Last week’s Alexandria Times contained a front page story about a courageous black woman named Blois Hundley, who in 1958 was fired from her job as a cook at Lyles-Crouch Elementary School by then city schools superintendent T.C. Williams (“A school cook’s forgotten civil rights stand”).
The “sin” committed by this mother of eight: She joined a civil rights lawsuit petitioning for school integration.
We ran an accompanying editorial (“Should Alexandria’s high school bear the name T.C. Williams?”) advocating for the removal of the name “T.C. Williams” from Alexandria’s only public high school. To us, it seems wrong to continue honoring Thomas Chambliss Williams, an ardent segregationist, by having his name adorn a building that has a 78 percent minority student body.
We want to make it very clear, however, that this call to change the school’s name is in no way a reflection on current or former students or faculty at T.C. Williams High School. Nor was the story a criticism of the learning that takes place within those school walls every day during each school year.
As our front page profile, “T.C. senior wins STEM award,” about academic superstar Ana Humphrey in this week’s Times illustrates, T.C. Williams High School is filled with many students of great ability.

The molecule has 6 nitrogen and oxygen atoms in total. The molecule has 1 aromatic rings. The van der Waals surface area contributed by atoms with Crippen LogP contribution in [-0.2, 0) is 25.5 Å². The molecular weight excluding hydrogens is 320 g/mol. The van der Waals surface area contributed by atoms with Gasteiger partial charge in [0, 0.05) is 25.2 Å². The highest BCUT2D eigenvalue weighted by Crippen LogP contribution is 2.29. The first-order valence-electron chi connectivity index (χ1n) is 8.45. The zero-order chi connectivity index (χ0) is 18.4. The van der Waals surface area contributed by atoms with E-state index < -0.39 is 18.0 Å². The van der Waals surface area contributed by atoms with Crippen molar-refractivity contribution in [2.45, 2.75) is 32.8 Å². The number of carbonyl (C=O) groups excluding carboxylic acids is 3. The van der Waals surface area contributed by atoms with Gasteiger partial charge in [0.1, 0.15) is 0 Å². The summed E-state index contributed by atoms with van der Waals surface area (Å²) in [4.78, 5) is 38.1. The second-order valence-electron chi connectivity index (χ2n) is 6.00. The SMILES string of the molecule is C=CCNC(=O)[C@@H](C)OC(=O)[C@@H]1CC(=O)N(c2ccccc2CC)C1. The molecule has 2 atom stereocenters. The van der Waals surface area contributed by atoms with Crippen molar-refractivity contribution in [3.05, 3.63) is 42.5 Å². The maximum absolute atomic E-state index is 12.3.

There are three main facets to consider when pondering removal of a controversial name: the circumstances surrounding selection of the name, the impact its removal would have on those who came before and how those in the future would be affected.
We draw a distinction between a city honoring their fallen dead in the years after a war, as Alexandrians did when the Appomattox statue at the corner of Prince and Washington streets was erected in 1889, and segregationists defiantly putting the names of Confederates on streets during the civil rights era. The name T.C. Williams was chosen in the mid-1960s, when integration was still being resisted in localities as disparate as Boston and the Deep South.
The intent at the time was almost certainly to simply honor a longtime former superintendent. The decision was apparently not controversial. But times do change, and reevaluation is healthy, particularly when a school name is involved.
Those who would be most negatively affected by changing the name T.C. Williams are the thousands of graduates from the school since its 1965 opening, along with those who have taught and worked there. It’s difficult to fathom that your alma mater might go by a different name than it did when you attended. Graduating from the school “formerly known as T.C. Williams” is not quite the same as having the name still there. It’s unsettling.
But if the name were to be eventually removed from the building, it would be for the students of the present and future. Future generations would be able to say they graduated from “Alexandria High School” or whatever name might be chosen, rather than from a school named for a man who so embraced segregation that he summarily fired a poor black woman who dared to want to integrate schools.
The ideal time to remove the name T.C. Williams would have been 2007, when the beautiful new high school building opened.
While that opportunity was missed, it’s not too late to change the school’s name.
Yes, the transition would come with bumps, but sometimes it’s essential to look forward rather than back.